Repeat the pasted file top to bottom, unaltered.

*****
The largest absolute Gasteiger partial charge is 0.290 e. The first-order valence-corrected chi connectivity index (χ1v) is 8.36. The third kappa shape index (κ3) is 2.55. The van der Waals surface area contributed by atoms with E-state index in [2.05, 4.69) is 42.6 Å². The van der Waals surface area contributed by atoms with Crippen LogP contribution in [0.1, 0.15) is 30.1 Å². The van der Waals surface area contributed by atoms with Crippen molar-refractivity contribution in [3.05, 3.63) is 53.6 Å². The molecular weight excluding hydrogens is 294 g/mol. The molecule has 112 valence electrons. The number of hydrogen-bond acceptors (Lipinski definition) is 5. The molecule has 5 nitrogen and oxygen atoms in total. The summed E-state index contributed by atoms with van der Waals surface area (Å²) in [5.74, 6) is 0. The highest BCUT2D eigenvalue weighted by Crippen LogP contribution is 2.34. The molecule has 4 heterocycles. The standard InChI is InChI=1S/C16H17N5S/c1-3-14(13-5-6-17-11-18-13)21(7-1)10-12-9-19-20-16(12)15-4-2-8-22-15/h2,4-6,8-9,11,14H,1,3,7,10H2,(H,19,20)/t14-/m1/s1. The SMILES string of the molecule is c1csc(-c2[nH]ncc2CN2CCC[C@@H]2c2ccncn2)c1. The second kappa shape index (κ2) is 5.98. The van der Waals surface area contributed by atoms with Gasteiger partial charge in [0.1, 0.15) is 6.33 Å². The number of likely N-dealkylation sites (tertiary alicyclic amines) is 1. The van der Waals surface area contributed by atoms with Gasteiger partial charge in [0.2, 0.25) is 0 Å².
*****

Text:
The largest absolute Gasteiger partial charge is 0.290 e. The first-order valence-corrected chi connectivity index (χ1v) is 8.36. The third kappa shape index (κ3) is 2.55. The van der Waals surface area contributed by atoms with E-state index in [2.05, 4.69) is 42.6 Å². The van der Waals surface area contributed by atoms with Crippen LogP contribution in [0.1, 0.15) is 30.1 Å². The van der Waals surface area contributed by atoms with Crippen molar-refractivity contribution in [3.05, 3.63) is 53.6 Å². The molecular weight excluding hydrogens is 294 g/mol. The molecule has 112 valence electrons. The number of hydrogen-bond acceptors (Lipinski definition) is 5. The molecule has 5 nitrogen and oxygen atoms in total. The summed E-state index contributed by atoms with van der Waals surface area (Å²) in [5.74, 6) is 0. The highest BCUT2D eigenvalue weighted by Crippen LogP contribution is 2.34. The molecule has 4 heterocycles. The standard InChI is InChI=1S/C16H17N5S/c1-3-14(13-5-6-17-11-18-13)21(7-1)10-12-9-19-20-16(12)15-4-2-8-22-15/h2,4-6,8-9,11,14H,1,3,7,10H2,(H,19,20)/t14-/m1/s1. The SMILES string of the molecule is c1csc(-c2[nH]ncc2CN2CCC[C@@H]2c2ccncn2)c1. The second kappa shape index (κ2) is 5.98. The van der Waals surface area contributed by atoms with Gasteiger partial charge in [0.1, 0.15) is 6.33 Å². The number of likely N-dealkylation sites (tertiary alicyclic amines) is 1. The van der Waals surface area contributed by atoms with Gasteiger partial charge in [0.2, 0.25) is 0 Å².